"Switch off CNN and Al-Jazeera…
Bahman Ghobadi's new film Marooned in Iraq takes place amidst the chaos in Kurdish refugee camps at the time of the eight-year long war between Iran and Iraq. The howling of Saddam Hussein's bomber jets serve as constant background music.
Men, fathers, and sons are buried. Women mask their disfigured faces – a result of attacks by chemical weapons. There are camps populated only by children who lost their parents during the war. All of these people curse Saddam.
Ghobadi - voice of the Kurds
Bahman Ghobadi is something of a cinematic mouthpiece for the Kurds. Beginning with his film A Time for Drunken Horses (Cannes Golden Camera award in 2000 and the Iranian Oscar nomination in 2001), Ghobadi has made the fate of Kurdish children one of his dominant themes.
"Switch off CNN and Al-Jazeera! If you really want to know how life is for Kurds in Iraq then go and see my latest film," he said a few days ago in an Iranian newspaper. Bahman Ghobadi is currently a much sought-after man. Journalists stand in line to hear the views of the Kurdish-Iranian filmmaker on Kurdish issues.
Questions concerning the military and strategic role the Kurds play as allies to the current forces in Iraq only arouse Bahman Ghobadi's displeasure. He points out that there are seven to eight million Kurds living in northern Iraq who are suffering due to the war. Ghobadi sees himself as the spokesperson for these families.
A new war every two or three years
The director summed up the situation, "The Kurds are tired, tired from all the wars that have taken place on their land. […] I personally place no trust in either American or European politicians." He clearly feels that no one is concerned about the Kurds or simple, innocent people. "There have been some 183,000 Kurdish casualties during 20 years of war," said Ghobadi.
Ghobadi's latest film Marooned in Iraq will begin showing in Europe and America by the end of May. It deals with the former war between Iraq and Iran and the uprising by the Kurds, which was brutally suppressed by Saddam's troops. The poison gas attacks on Kurdish villages is also one of the film's themes. The 33-year-old Bahman Ghobadi lived through the Iraqi bombardment as a child. Almost his whole family was wiped out during the eight years of annihilating war.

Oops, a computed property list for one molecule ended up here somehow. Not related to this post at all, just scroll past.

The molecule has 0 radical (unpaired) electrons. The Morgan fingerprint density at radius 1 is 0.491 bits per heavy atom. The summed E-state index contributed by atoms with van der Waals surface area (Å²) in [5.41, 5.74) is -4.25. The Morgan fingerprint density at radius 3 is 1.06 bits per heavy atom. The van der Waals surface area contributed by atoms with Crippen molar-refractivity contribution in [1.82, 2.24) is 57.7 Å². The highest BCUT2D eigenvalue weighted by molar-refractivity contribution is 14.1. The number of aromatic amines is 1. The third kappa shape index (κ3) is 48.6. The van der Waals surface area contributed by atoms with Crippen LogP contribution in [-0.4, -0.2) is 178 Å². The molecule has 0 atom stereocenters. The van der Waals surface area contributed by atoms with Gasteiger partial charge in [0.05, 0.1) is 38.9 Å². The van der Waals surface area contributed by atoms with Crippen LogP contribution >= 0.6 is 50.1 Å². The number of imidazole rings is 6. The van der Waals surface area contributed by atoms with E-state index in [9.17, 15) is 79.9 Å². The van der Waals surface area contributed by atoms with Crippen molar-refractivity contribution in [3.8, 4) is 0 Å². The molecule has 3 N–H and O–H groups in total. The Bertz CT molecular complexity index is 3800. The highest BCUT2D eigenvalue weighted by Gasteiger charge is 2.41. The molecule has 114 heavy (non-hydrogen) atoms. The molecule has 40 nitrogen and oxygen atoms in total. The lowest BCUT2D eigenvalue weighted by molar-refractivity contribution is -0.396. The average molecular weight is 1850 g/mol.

Life is like a computer game
Ghobadi cynically describes everyday Kurdish life, "The children in Kurdistan experience war live. Our children only have to open the door to see what your children can only find in computer games or at the movies." "Perhaps the Kurds really do live in a film," said the director questioningly.
He is convinced that American politicians are just like Hollywood directors. "When they see that a film is selling well, they decide to shoot a sequel. The hero can't be allowed to die. Otherwise, they can't make a profit from him. They have now let Saddam play his role three times."
With his new film Marooned in Iraq, Ghobadi said he wanted to show what this tragedy of eternal war has meant for the Kurds, the largest stateless people on earth. The result is a very buoyant, one could almost say Chaplinesque, film filled with music, jokes, and a host of odd characters.
Music and humor against the daily horrors
Although the drone of bombers can constantly be heard in the background and people are crying and lamenting over dead relatives, he does not show a single corpse.
Ghobadi said he wanted to make a poetic film and explained, "We Kurds have discovered two things that protect us from pain and suffering – music and humor. Don't think that we dance and joke because we have things so good. No, this is because it is our only escape."
© DEUTSCHE WELLE / DW-WORLD.DE 2004
Translated from the German by John Bergeron
Visit Ghobadi's excellent website here.